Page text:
An Interview with Susan, by Alli Stephens
This month, we invite you meet Susan Truscott! Susan has been an Advocate for CASA Child Advocates of Montgomery County since June of 2018, and her first case recently closed. She stopped by our office as she was preparing to take her second case to answer a few questions.
How did you First hear about CASA?
It was through my work at the Consulate that I first became aware of CASA; I was providing Consular support to a British National in Texas. He had two young children with his American ex-wife (including one with special needs) who had been taken into care and were appointed a CASA Advocate.
His children’s Advocate met with him, and eventually he was granted visitation with his children. He would call or write to me after every meeting or visitation and was full of praise for the Advocate. After several months of visitations and then a supervised return, he was awarded custody of his children. I had contact with CASA in a few other cases during my time at the Consulate but none impacted me in quite the same way as this one, hearing from the father of their positive impact in his life and that of his children.
What made you decide to become a casa volunteer?
Fast forward a couple of years and, long story short, I had to stop work at the Consulate so we could switch from my diplomatic visa to my husband’s work visa so we could then apply for permanent residency, which we now have. I wanted to give back to this community that had welcomed us so warmly so decided to volunteer with CASA, having seen first-hand the positive impact they can have on families. I also knew that my skills from the diplomatic service were perfectly aligned with being an Advocate and supporting those most in need. It seemed like a no-brainer! Public service and supporting people through difficult and challenging times are what motivate me.
How do you feel Advocates make a difference?
Advocates really get to know the children, their families and the case from all angles – we are not just looking at ticking boxes, or the simple facts of the case, but looking at the case as a whole to determine what really is best for the children.
Can you describe how you felt when you were first sworn in as an Advocate?
I remember being incredibly proud when I was sworn in at Court – and ready to start having an impact, having studiously read all the excellent training material. Being an Advocate is a big responsibility, but I was ready to step on up and do my best.
How did you feel when you took your first case?
When I took my first case I was naturally a little nervous as it’s a big responsibility, but I knew I had the background and training to do a good job, plus the support of my fantastic CASA supervisor, Debbie. I got straight on in there and was able to meet with the children that night in their foster home before attending court the following day, which helped enormously. Then for me it was a case of taking it day by day, speaking to CPS, lawyers, therapists, teachers, reading the case file and following up on medical appointments etc and, most importantly, building up a relationship with the children and their parents. I attended as many visitations as possible to give myself a better understanding of the dynamics between the children and their parents.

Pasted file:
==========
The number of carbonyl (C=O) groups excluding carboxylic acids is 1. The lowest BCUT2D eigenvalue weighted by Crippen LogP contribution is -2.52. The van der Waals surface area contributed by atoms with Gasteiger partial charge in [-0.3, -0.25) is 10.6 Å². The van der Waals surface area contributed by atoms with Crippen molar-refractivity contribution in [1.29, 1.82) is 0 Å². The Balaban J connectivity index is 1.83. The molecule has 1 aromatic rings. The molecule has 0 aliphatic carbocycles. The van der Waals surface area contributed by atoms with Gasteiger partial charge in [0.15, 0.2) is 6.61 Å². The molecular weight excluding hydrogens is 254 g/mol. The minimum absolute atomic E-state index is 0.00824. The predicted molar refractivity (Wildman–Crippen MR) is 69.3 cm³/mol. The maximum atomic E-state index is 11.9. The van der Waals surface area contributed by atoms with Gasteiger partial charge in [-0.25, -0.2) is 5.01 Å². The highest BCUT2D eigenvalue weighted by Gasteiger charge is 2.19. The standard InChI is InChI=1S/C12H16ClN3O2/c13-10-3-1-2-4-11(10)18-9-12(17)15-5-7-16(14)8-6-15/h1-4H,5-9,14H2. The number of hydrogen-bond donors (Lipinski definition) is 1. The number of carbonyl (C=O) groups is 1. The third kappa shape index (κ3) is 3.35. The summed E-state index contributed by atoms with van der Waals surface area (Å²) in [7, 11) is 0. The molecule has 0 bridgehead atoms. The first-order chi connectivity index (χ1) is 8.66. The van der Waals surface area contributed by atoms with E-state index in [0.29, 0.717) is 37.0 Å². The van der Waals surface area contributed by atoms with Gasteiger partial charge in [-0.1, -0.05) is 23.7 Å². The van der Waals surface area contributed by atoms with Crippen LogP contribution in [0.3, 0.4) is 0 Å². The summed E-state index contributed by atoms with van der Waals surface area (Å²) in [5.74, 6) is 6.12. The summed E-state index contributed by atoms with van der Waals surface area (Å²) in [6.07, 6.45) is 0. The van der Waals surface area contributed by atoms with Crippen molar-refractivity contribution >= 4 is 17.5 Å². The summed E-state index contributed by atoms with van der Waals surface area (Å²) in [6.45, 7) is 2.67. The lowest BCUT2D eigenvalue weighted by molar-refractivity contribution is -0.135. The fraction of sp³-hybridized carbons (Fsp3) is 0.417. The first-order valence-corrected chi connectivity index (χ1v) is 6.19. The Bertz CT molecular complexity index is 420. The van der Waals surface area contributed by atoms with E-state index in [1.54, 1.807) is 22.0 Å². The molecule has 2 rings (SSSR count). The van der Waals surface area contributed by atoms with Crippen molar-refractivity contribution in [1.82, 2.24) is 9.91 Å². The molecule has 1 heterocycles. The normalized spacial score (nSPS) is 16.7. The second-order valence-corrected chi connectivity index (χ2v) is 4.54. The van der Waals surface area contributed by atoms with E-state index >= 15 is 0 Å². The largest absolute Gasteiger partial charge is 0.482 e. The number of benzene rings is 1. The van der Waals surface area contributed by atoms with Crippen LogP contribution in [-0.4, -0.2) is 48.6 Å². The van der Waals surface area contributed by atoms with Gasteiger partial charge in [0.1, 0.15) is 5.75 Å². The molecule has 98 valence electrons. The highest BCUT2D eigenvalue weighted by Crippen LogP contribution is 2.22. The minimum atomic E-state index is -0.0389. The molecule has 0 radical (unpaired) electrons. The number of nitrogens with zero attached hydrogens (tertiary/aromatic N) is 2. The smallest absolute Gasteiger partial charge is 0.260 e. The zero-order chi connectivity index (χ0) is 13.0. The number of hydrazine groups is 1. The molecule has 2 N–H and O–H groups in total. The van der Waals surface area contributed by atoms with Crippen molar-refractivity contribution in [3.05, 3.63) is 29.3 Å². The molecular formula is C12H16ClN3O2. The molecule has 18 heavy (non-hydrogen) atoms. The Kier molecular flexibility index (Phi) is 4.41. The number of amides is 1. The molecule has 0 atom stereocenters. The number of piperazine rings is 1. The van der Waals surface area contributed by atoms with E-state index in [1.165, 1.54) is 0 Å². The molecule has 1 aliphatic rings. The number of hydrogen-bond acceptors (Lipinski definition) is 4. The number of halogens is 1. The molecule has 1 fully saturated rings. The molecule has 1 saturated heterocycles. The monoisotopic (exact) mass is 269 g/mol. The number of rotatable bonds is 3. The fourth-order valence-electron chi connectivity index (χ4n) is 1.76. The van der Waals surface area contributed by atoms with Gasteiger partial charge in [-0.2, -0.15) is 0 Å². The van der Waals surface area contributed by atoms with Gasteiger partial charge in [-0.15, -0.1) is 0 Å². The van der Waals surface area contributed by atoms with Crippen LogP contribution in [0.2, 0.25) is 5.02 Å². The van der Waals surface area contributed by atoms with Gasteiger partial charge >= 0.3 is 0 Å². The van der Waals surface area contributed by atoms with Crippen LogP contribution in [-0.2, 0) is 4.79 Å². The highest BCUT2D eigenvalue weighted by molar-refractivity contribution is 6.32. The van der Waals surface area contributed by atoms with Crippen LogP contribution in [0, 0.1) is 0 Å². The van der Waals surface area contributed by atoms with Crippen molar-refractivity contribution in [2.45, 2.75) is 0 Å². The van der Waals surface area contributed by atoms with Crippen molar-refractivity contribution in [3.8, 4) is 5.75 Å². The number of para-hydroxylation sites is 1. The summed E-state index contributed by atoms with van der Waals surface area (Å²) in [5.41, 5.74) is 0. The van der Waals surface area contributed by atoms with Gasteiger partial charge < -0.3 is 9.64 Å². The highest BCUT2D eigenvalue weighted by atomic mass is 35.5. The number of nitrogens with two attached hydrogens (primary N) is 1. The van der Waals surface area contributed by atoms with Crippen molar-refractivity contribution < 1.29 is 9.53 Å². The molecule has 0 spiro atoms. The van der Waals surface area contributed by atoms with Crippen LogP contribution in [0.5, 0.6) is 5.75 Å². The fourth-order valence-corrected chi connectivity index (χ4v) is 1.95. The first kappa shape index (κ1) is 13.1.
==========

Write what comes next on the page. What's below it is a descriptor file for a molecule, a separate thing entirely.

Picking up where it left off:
Is there a particular memory or moment that stands out for you?
After attending some additional CASA training, I spent my next visit with my CASA children utilizing TBRI (Trust-Based Relational Intervention) and CFE (Collaborative Family Engagement) strategies and was amazed (and shocked) by the additional disclosures that I got from the children. [These approaches really work] and helped me to be a better Advocate for their needs.
Is there a contribution or achievement of which you are especially proud?
I think the time when I truly understood the impact of CASA was when our case went to mediation and we reached an agreement in the best interests of the children. Before this, I had met with CPS and lawyers and discussed options and understood the legal limitations were we to go to trial. I truly believe that CASA’s input at mediation, following consultation with many interested parties including therapists, and supported by CPS (Child Protective Services) and the AAL (Attorney Ad Litem), fundamentally changed for the better the agreement that we reached that day. CASA has an important voice to speak for the best interests of the children and we should not underestimate how valuable or influential we are.
What is the biggest challenge you have faced as a Child Advocate?
One of my biggest challenges as an Advocate was not having gone to school in the USA or having had children attend school here, so the education system was all new to me.
What would you say to someone who is considering becoming a volunteer Advocate?
To anyone considering becoming an Advocate, I would say reach out to CASA and find out more and then do it! It truly is such a rewarding experience and if you grew up here and understand the school system, you’re already ahead of where I was when I became an Advocate!!!
Is there anything else we should’ve talked about, but haven’t so far? What else would you like for people to know?
I’m also on the CASA Gala Committee, so if anyone knows of anyone who would be willing to donate anything to our silent auction, please reach out to me or our Gala Chair, Lindsay Miller. And please come and attend the Gala – it was such a fun night last year and we are hoping to raise even more money this year!